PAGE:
(Protection of offshore oil and gas installations does not fall within the scope of this British Standard).

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What is the primary role of this British Standard and the design process?

The primary role is to protect the fabric of the building and ensure that no damage to the side walls or puncture to the roof of the building will occur, and generally that the entire fabric of the building will not experience damage by utilising a Faraday cage network system or that the metalwork of the building will not be damaged by cross bonding at the base.

(An awareness of the potential issues with ingress of lightning from the cross bonded equipotential bonding zone should be declared. This bonding zone cross bonds the external lightning protection to the internal earth bar where the common earth is located. This standard makes recommendations for protection at this point but it is not compulsory).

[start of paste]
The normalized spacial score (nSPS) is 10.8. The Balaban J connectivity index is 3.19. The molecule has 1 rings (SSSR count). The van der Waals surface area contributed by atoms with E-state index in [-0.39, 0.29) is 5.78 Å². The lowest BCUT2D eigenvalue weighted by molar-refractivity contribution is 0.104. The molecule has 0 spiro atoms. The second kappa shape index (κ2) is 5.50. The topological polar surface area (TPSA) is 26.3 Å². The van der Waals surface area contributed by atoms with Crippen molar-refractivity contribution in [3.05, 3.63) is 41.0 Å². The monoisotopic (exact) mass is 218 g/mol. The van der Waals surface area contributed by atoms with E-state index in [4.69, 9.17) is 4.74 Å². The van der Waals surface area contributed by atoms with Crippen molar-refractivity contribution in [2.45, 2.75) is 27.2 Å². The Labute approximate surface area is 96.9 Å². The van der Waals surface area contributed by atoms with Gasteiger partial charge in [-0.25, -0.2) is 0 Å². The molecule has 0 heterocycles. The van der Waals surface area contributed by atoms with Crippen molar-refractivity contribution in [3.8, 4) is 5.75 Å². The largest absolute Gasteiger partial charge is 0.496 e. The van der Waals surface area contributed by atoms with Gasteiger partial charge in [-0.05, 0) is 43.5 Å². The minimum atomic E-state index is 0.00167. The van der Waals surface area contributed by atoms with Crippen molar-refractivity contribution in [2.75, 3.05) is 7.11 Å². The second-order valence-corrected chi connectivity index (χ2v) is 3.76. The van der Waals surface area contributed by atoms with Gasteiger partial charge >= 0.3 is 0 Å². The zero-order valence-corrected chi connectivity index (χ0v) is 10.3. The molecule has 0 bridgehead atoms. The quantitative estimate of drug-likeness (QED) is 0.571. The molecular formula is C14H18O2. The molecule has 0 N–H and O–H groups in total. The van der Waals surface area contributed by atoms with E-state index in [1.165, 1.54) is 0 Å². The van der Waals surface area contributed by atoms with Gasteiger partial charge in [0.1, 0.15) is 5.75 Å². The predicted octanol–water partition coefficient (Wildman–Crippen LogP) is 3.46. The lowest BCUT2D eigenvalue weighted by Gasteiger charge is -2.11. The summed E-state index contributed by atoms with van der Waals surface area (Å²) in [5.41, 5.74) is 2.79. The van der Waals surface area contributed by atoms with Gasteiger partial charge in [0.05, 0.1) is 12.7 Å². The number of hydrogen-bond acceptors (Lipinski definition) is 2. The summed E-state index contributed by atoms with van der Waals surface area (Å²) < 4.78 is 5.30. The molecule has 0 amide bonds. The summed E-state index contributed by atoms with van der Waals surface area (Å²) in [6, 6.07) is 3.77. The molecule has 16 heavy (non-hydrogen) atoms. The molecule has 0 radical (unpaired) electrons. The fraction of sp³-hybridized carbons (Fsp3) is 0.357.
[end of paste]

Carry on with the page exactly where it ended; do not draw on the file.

Requirements

The contractor shall deploy a risk assessment to this standard and submit a design on the principles laid down in this standard.

They shall include but not be limited to:

  • Level of lightning protection
  • Definition of the type of ring main system
  • Type of protection (class)
  • Showing quantities for earth pits and cross bonding into and from the structure
  • Be aware of touch and step potential and designed accordingly
  • Achieving resistance of under 10 ohms into the earth works
  • Full and final design

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Can an ESE be used in a BSEN62305 SYSTEM?

An ESE cannot be utilized in a BSEN62305 system, it can be installed as part of the building protection in a BSEN design but only its physical dimensions can be taken as part of the protection system.

FPSP Ltd offer a unique systems as below, this is a very cost effective solution over traditional systems.

HYBRID SYSTEM – Enhanced level BS 6651

(BS 6651 COMBINING PART 4 OF BS EN 62305)

To be used on old buildings requiring protection. If part 4 is deployed from BS EN 62305, this can be signed to the new standard providing that the external system is certified to BS 6651 which is equal to Level 3 on the new standard.

  • Old buildings
  • Refurbishments
  • General updates

BS 6651 Combined with Part 4 of BS EN 62305

The design process for this system can only be utilised on a BS 6651 building and can form a BS EN 62305 design.

This is to protect the fabric of the building and to ensure that no damage to the side walls, roof or the metalwork of the building is experienced by the use of a Faraday cage network system .